Aziz Ansari in Austin: don’t forgive if he’s willing to forget


Courtesy of Creative Commons

Ansari received a lot of backlash after the initial event.

Aziz Ansari is coming to Austin Nov. 7 to warn the people of the liberal blueberry in the tomato soup of “extreme wokeness.” Strange enough, this isn’t the headline to an Onion article.

His arrival in Austin dredges up possibly the ugliest, most controversial cases during the #MeToo movement, marking a split in supporters and inciting a nation-wide conversation about what we define as sexual assault versus, as some put it, “just a bad date.”

Now, questions amount about whether he was ever guilty enough to be publicly ostracized like, what does reintegration to society look like for those accused by the movement and has Ansari’s self-determined social exile of eight months been enough for us to forgive him?

The problem with social exile is it assumes Ansari can disappear for a prescribed amount of time, long enough for the public to simmer down, and then re-emerge as if nothing happened. That’s like stitching up a wound before cleaning it.

Now Ansari can’t take full credit for this less-than-adept approach. He’s just following the playbook for any accused celebrity. Issue a public apology, usually brief, uninspiring and press-release-esque. Go into career hibernation for as long as it takes for people to forget. Re-emerge a few months later the hero whose talents our society has been lost without, who deserves a standing ovation even after numerous women have accused you.

This paradigm for how the accused redeem themselves is inherently flawed because it leaves out a crucial part: redemption. Redemption requires a longer process of learning and understanding the problem, implicating oneself as part of it and then working to stop it.  It also comes through forgiving oneself and then seeking it from others in a way that demonstrates that growth.

I propose a new paradigm, one that allows the accused to re-enter society in a way that doesn’t “forgive and forget” but reconciles what’s happened. I propose the accused go against what every PR manager and every agent will advise them and, rather than never mention the movement again, open up a dialogue about it and their part in it.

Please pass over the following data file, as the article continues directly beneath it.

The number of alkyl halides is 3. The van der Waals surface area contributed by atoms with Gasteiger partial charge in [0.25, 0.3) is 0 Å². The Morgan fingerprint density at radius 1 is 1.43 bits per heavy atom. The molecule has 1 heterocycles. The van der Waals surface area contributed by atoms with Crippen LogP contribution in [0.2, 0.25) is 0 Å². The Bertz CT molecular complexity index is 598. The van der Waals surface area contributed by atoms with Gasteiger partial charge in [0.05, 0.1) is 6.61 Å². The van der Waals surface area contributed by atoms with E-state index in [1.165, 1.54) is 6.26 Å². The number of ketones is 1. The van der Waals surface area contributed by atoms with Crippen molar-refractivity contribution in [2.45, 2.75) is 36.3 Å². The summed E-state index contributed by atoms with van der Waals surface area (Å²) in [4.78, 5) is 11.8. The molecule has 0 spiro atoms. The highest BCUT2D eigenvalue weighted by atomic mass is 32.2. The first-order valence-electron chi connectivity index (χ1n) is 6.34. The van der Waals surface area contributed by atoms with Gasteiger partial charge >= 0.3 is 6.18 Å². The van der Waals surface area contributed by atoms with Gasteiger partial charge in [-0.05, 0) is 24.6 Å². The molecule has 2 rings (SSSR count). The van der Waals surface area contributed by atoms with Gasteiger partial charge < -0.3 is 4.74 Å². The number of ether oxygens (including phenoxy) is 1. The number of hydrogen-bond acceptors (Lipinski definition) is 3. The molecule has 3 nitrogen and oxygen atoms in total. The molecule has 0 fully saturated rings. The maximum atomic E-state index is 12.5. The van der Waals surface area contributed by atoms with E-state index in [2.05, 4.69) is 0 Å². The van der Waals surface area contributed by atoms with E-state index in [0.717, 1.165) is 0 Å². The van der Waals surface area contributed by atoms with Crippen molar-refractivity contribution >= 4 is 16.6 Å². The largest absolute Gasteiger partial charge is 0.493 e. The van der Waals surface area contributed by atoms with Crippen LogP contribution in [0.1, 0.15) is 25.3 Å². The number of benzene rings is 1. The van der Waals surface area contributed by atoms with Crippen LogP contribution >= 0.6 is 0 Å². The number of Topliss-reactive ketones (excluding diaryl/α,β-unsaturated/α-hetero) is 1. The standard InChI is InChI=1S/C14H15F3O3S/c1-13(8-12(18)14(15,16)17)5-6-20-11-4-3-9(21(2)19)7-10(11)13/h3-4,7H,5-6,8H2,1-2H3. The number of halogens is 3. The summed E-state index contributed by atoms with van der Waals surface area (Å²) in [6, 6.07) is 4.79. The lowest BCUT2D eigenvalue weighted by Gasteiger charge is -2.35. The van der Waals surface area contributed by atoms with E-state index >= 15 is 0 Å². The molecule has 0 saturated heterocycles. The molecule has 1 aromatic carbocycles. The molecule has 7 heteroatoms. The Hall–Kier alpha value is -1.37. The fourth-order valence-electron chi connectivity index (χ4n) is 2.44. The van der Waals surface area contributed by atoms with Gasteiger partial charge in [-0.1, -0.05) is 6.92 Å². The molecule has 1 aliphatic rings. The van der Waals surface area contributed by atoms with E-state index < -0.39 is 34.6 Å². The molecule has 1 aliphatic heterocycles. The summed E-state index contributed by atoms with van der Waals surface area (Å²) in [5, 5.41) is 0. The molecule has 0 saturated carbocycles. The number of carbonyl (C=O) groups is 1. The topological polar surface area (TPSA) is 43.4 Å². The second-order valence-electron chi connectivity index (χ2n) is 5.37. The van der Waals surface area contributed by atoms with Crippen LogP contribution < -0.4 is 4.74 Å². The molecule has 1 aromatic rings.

And this is not to give a platform to sympathy or how they’ve been “victimized” by the movement; unfortunately many already do that in their so called apologies. This is a chance to explore the role that redeemed perpetrators can play; how they can become educated about the issue of sexual violence and actively work to not only stop contributing to it, but to prevent it and how they can address other perpetrators and ask them to change.

Consider the praise It’s On Us has gotten for the Men’s Initiative, creating a space for men, who are exponentially more likely to perpetrate, to discuss how they are part of this issue and how they can help end it. Consider this article, where a man recognizes he almost sexually assault his partner inadvertently, then works to recognize toxic masculinity in himself and engages other men in his life to do the same.

And Ansari can lead this for accused celebrities. His case was a grey area, a place open for discussion where many who were usually dichotomously split could see eye-to-eye a little better because of the case’s complexity. He can be a middle ground. He can show that even after accusations, a person can be a constructive force in the movement to end sexual assault.

So, if Ansari still “supports the movement,” as he claimed in his apology, if he truly believes that Times Up for sexual violence, as he wore that pin at the Golden Globes, then he needs to do what others haven’t. He needs to talk about it.